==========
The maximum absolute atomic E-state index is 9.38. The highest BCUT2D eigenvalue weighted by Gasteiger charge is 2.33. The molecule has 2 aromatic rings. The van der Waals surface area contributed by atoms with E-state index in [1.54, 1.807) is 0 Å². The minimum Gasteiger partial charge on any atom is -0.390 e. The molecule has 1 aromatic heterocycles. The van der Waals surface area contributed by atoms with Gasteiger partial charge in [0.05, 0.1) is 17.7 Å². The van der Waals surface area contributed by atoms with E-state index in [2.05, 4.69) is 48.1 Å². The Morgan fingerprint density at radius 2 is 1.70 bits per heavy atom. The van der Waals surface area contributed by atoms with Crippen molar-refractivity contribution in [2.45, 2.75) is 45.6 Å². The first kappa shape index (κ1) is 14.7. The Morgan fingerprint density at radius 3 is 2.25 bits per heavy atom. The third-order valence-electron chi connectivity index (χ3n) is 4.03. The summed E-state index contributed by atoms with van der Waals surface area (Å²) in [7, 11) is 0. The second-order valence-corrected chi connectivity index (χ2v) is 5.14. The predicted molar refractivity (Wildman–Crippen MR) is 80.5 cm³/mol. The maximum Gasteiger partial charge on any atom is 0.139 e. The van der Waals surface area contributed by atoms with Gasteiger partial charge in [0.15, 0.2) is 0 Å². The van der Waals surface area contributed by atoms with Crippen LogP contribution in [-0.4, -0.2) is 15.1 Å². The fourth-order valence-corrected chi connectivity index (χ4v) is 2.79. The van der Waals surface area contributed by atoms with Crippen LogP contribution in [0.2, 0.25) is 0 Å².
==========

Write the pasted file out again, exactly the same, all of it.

The maximum absolute atomic E-state index is 9.38. The highest BCUT2D eigenvalue weighted by Gasteiger charge is 2.33. The molecule has 2 aromatic rings. The van der Waals surface area contributed by atoms with E-state index in [1.54, 1.807) is 0 Å². The minimum Gasteiger partial charge on any atom is -0.390 e. The molecule has 1 aromatic heterocycles. The van der Waals surface area contributed by atoms with Gasteiger partial charge in [0.05, 0.1) is 17.7 Å². The van der Waals surface area contributed by atoms with E-state index in [2.05, 4.69) is 48.1 Å². The Morgan fingerprint density at radius 2 is 1.70 bits per heavy atom. The van der Waals surface area contributed by atoms with Crippen molar-refractivity contribution in [2.45, 2.75) is 45.6 Å². The first kappa shape index (κ1) is 14.7. The Morgan fingerprint density at radius 3 is 2.25 bits per heavy atom. The third-order valence-electron chi connectivity index (χ3n) is 4.03. The summed E-state index contributed by atoms with van der Waals surface area (Å²) in [7, 11) is 0. The second-order valence-corrected chi connectivity index (χ2v) is 5.14. The predicted molar refractivity (Wildman–Crippen MR) is 80.5 cm³/mol. The maximum Gasteiger partial charge on any atom is 0.139 e. The van der Waals surface area contributed by atoms with Gasteiger partial charge in [0.15, 0.2) is 0 Å². The van der Waals surface area contributed by atoms with Crippen LogP contribution in [-0.4, -0.2) is 15.1 Å². The fourth-order valence-corrected chi connectivity index (χ4v) is 2.79. The van der Waals surface area contributed by atoms with Crippen LogP contribution in [0.2, 0.25) is 0 Å².